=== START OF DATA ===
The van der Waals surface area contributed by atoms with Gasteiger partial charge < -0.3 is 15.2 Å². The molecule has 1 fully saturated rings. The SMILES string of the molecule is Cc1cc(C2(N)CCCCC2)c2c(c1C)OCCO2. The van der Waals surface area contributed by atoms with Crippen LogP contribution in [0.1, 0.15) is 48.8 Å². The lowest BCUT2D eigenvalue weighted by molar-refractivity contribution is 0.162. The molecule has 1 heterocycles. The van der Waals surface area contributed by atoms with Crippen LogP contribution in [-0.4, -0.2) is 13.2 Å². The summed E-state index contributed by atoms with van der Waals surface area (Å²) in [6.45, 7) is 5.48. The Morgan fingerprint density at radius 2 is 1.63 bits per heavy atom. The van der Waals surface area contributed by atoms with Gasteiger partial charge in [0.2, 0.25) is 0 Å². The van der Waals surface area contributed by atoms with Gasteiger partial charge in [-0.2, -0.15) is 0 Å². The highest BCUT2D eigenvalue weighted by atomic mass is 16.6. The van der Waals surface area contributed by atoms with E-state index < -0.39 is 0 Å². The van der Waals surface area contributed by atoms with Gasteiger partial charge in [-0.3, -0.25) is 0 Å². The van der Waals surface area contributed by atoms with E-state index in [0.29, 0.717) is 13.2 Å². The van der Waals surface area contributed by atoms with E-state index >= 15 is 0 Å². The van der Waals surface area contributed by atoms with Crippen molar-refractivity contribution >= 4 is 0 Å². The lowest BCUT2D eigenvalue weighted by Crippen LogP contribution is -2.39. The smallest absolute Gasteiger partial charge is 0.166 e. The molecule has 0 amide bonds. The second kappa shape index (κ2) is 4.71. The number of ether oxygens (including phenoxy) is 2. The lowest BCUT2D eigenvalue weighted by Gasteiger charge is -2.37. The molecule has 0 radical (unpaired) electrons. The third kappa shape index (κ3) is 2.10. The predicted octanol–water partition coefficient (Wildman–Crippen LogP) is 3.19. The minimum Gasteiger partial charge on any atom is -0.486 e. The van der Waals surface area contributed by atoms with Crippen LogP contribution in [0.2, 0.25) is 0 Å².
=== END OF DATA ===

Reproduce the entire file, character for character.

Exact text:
The van der Waals surface area contributed by atoms with Gasteiger partial charge < -0.3 is 15.2 Å². The molecule has 1 fully saturated rings. The SMILES string of the molecule is Cc1cc(C2(N)CCCCC2)c2c(c1C)OCCO2. The van der Waals surface area contributed by atoms with Crippen LogP contribution in [0.1, 0.15) is 48.8 Å². The lowest BCUT2D eigenvalue weighted by molar-refractivity contribution is 0.162. The molecule has 1 heterocycles. The van der Waals surface area contributed by atoms with Crippen LogP contribution in [-0.4, -0.2) is 13.2 Å². The summed E-state index contributed by atoms with van der Waals surface area (Å²) in [6.45, 7) is 5.48. The Morgan fingerprint density at radius 2 is 1.63 bits per heavy atom. The van der Waals surface area contributed by atoms with Gasteiger partial charge in [0.2, 0.25) is 0 Å². The van der Waals surface area contributed by atoms with Gasteiger partial charge in [-0.2, -0.15) is 0 Å². The highest BCUT2D eigenvalue weighted by atomic mass is 16.6. The van der Waals surface area contributed by atoms with E-state index < -0.39 is 0 Å². The van der Waals surface area contributed by atoms with Gasteiger partial charge in [-0.3, -0.25) is 0 Å². The van der Waals surface area contributed by atoms with E-state index in [0.29, 0.717) is 13.2 Å². The van der Waals surface area contributed by atoms with E-state index >= 15 is 0 Å². The van der Waals surface area contributed by atoms with Crippen molar-refractivity contribution >= 4 is 0 Å². The lowest BCUT2D eigenvalue weighted by Crippen LogP contribution is -2.39. The smallest absolute Gasteiger partial charge is 0.166 e. The molecule has 0 amide bonds. The second kappa shape index (κ2) is 4.71. The number of ether oxygens (including phenoxy) is 2. The lowest BCUT2D eigenvalue weighted by Gasteiger charge is -2.37. The molecule has 0 radical (unpaired) electrons. The third kappa shape index (κ3) is 2.10. The predicted octanol–water partition coefficient (Wildman–Crippen LogP) is 3.19. The minimum Gasteiger partial charge on any atom is -0.486 e. The van der Waals surface area contributed by atoms with Crippen LogP contribution in [0.2, 0.25) is 0 Å².